Ok, I got how to hook up the PTH08080W's but I don't know how to wire the PTR08100W. Could you post a diagram or tell me what connects to which pins? Please and thank you! I really appreciate the hard work put into this, VERY helpful!

-ae

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Re: New Custom Gamecube Regulator! Updated!!! GC Power Draw!!!

Post by bassmasta » Sun Jul 18, 2010 6:05 pm

Aspect Eleven wrote:
zenloc wrote: Note you can use TI regulators for the 3.4v and 5v line. I just use these switching regulators cause they produce less heat. I'm not going to bother with diagrams as it is very straight forward and all the info you need is in this thread and in the datasheets. If someone feel like making some by all means knock yourself out :P . Just make sure you give credit :wink:
Ok, I got how to hook up the PTH08080W's but I don't know how to wire the PTR08100W. Could you post a diagram or tell me what connects to which pins? Please and thank you! I really appreciate the hard work put into this, VERY helpful!

-ae
http://focus.ti.com/lit/ds/symlink/ptr08100w.pdf" onclick="window.open(this.href);return false;
zeturi wrote:If you're getting 404'd when trying to use the links in stickies, try this tutorial to find that juicy info.

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Aspect Eleven
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Re: New Custom Gamecube Regulator! Updated!!! GC Power Draw!!!

Post by Aspect Eleven » Mon Jul 19, 2010 9:57 am

Hey, thanks! I guess I am just blind...I didn't see the PDF on the product page ;)

pablojr
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Re: New Custom Gamecube Regulator! Updated!!! GC Power Draw!!!

Post by pablojr » Mon Aug 16, 2010 8:28 pm

where can i buy all the parts to this? i know the regulators can be bought from the ti.com but all the resistors and the 110uf caps are not carried at radio shack. Where can i buy these?

also can i use two of thesehttp://www.batteryspace.com/highpowerpolymerli ... arate.aspx" onclick="window.open(this.href);return false; in a series with this regulator?

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zenloc
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Re: New Custom Gamecube Regulator! Updated!!! GC Power Draw!!!

Post by zenloc » Sun Oct 17, 2010 2:05 pm

updated the first post with schematics of the custom regulator. :mrgreen:
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Re: New Custom Gamecube Regulator! Updated!!! GC Power Draw!!!

Post by NintendoRox » Mon Dec 20, 2010 3:29 pm

zenloc wrote:updated the first post with schematics of the custom regulator. :mrgreen:
can I just bridge the 1.9v line + 5v line to get the voltage for the psone screen or do I need to use a lm317 (or anything related to that) regulator for this?

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zenloc
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Re: New Custom Gamecube Regulator! Updated!!! GC Power Draw!!!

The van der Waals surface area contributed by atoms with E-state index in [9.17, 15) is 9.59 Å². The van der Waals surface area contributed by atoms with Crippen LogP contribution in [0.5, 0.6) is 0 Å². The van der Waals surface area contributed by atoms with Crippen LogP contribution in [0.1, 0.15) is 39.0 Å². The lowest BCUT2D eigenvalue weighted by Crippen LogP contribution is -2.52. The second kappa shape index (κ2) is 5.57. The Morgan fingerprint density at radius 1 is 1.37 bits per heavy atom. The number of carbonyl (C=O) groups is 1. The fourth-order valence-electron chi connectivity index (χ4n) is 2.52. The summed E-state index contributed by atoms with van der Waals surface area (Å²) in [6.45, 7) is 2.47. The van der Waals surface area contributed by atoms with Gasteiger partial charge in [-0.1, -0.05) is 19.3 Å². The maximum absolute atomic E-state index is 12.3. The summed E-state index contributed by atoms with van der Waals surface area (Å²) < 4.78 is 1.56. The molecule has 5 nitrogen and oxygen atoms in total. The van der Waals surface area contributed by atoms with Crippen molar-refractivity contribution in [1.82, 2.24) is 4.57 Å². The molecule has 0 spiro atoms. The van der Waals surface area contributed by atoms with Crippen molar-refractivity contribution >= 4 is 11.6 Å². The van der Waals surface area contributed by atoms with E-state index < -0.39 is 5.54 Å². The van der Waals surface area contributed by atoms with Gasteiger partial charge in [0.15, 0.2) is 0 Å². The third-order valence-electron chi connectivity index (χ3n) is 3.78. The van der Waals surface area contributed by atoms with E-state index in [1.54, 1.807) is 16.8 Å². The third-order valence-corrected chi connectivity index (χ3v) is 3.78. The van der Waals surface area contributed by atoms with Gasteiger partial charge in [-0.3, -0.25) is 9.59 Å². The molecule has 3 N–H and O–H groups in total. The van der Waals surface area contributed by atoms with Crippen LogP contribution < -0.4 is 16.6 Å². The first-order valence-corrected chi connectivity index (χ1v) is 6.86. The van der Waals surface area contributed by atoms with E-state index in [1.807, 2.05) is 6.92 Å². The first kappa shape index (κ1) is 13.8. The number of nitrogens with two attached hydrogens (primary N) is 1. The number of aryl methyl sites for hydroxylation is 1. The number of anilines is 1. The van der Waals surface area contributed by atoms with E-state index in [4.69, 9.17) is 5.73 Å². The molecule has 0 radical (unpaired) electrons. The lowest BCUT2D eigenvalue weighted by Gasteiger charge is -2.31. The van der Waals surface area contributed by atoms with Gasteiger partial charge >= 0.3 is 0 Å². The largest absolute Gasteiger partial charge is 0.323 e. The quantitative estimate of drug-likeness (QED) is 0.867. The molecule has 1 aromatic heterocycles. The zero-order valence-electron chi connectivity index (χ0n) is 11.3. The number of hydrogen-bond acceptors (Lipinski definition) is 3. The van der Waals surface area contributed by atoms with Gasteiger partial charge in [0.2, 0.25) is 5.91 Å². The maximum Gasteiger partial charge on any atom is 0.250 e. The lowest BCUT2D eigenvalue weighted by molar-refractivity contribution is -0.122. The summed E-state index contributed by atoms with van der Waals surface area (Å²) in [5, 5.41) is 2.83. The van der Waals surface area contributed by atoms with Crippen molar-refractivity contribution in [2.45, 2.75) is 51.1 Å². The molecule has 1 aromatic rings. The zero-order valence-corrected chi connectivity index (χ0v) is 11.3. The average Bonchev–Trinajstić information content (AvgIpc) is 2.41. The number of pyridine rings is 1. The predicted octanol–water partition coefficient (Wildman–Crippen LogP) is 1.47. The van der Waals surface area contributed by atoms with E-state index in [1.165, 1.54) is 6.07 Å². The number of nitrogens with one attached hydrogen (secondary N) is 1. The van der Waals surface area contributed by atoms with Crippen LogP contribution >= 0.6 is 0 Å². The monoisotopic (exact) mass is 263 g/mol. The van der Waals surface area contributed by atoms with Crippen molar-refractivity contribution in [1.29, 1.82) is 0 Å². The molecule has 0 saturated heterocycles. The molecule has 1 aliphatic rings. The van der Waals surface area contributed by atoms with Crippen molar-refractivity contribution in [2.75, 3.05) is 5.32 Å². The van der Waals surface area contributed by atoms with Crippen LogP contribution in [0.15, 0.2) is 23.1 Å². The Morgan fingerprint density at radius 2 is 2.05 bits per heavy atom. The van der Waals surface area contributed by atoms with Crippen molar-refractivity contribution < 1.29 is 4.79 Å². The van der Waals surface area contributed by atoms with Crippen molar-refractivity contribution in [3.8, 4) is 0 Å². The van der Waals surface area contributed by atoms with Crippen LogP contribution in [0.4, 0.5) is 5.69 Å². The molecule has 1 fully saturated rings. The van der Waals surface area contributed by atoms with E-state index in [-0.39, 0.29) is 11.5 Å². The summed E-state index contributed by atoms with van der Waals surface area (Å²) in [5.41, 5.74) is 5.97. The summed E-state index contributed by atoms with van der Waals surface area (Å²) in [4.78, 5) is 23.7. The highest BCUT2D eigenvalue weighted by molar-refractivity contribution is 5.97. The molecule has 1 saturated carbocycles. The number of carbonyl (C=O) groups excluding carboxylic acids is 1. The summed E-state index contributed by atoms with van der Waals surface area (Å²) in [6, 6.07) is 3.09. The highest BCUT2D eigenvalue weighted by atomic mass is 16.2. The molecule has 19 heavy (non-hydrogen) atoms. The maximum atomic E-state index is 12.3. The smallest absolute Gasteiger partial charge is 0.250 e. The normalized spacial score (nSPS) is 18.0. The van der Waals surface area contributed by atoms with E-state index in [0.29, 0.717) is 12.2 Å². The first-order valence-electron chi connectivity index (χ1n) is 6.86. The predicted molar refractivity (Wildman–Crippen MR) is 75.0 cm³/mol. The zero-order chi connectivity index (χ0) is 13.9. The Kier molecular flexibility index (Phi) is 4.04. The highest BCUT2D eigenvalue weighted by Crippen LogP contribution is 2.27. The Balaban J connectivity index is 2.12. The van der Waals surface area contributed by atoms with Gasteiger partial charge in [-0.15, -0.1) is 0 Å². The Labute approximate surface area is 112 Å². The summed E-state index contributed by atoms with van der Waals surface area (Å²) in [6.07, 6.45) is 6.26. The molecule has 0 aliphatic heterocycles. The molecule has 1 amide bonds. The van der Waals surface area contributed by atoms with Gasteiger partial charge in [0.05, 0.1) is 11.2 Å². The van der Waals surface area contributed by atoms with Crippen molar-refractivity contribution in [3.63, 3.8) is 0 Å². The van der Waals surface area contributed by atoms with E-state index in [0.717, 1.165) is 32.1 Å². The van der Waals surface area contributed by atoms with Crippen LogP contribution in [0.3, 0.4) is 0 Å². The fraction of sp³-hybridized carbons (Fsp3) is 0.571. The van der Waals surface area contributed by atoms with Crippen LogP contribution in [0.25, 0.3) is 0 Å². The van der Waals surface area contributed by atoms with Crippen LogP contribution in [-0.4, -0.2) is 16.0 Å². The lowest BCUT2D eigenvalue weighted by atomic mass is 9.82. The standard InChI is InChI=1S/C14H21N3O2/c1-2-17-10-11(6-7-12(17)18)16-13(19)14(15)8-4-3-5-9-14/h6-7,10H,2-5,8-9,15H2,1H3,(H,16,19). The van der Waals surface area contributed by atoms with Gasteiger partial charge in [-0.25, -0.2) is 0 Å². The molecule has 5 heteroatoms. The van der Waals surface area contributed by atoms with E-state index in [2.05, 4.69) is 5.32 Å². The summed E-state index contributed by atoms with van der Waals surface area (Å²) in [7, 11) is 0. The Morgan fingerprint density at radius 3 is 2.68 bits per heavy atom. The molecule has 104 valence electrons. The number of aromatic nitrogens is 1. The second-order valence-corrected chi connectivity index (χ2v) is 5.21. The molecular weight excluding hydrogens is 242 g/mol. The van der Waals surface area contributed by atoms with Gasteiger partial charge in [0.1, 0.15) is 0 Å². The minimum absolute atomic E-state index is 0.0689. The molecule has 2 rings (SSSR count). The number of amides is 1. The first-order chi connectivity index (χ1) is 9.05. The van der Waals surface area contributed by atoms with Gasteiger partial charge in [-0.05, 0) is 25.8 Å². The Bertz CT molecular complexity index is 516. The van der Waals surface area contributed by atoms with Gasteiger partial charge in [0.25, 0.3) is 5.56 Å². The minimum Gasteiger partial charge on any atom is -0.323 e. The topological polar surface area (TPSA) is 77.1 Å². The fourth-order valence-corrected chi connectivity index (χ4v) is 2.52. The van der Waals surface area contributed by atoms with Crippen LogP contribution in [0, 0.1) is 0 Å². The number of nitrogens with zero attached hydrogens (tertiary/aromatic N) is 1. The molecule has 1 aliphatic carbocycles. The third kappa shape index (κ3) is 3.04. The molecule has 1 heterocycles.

Post by zenloc » Mon Apr 04, 2011 6:28 am

Little update. I've just run the gamecube off 3.7v with just one regulator. The amp draw is crazy high. 5.4A to be exact. I get the feeling the regulator is not that effecient. Then again it is powering a 7A 1.9v line and a 0.8A 3.4v line the voltage difference of 1.9v to 3.4v isn't that much so the draw would not reduce that much anyway.

I have also connected 7.4v to the gamecube with the 2 regulators already in my guide which draw 2.3A.

Both of these are just the 1.9v and 3.4v line. Running the gamecube of one battery seems pointless as it would not even last you an hour. And as you can see the 7.4v regulators are more effecient. With 2x 3.7v 5000A batteries you would get around 2 hours of gameplay. If that is not enough for you then don't bother using a custom built regulator as you can use the original one which powers of a 3cell (11,1v) and 4 (14,8v) cell battery pack. The only real benefit of this is that it's smaller than the original regulator.
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hailrazer
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Re: New Custom Gamecube Regulator! Updated!!! GC Power Draw!!!

Post by hailrazer » Mon Apr 04, 2011 6:58 am

Actually that is almost exactly as expected. 2 - 3.7v at 5000 mAh gives you around 2 hours at 3.7v. Put them in series for 7.4v and you by the same 2 hours. The advantage of. 3.7v will be less heat also.

So really that I'd what I expected. Like you said your regulator is probably ineffecient also. Which one are you using.?
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zenloc
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Re: New Custom Gamecube Regulator! Updated!!! GC Power Draw!!!

Post by zenloc » Mon Apr 04, 2011 8:48 am

Indeed running it of 3.7v 5000A will give you around 2 hours but if the draw is 5.4A on 3.7v and 2.3A on 7.4v you'll get longer battery life on the 7.4v regulator setup. As 2.3 x 2 = 4.6A. So by using the 3.7v setup we are wasting 0.8A but only an actual battery test would really show what the time difference would be.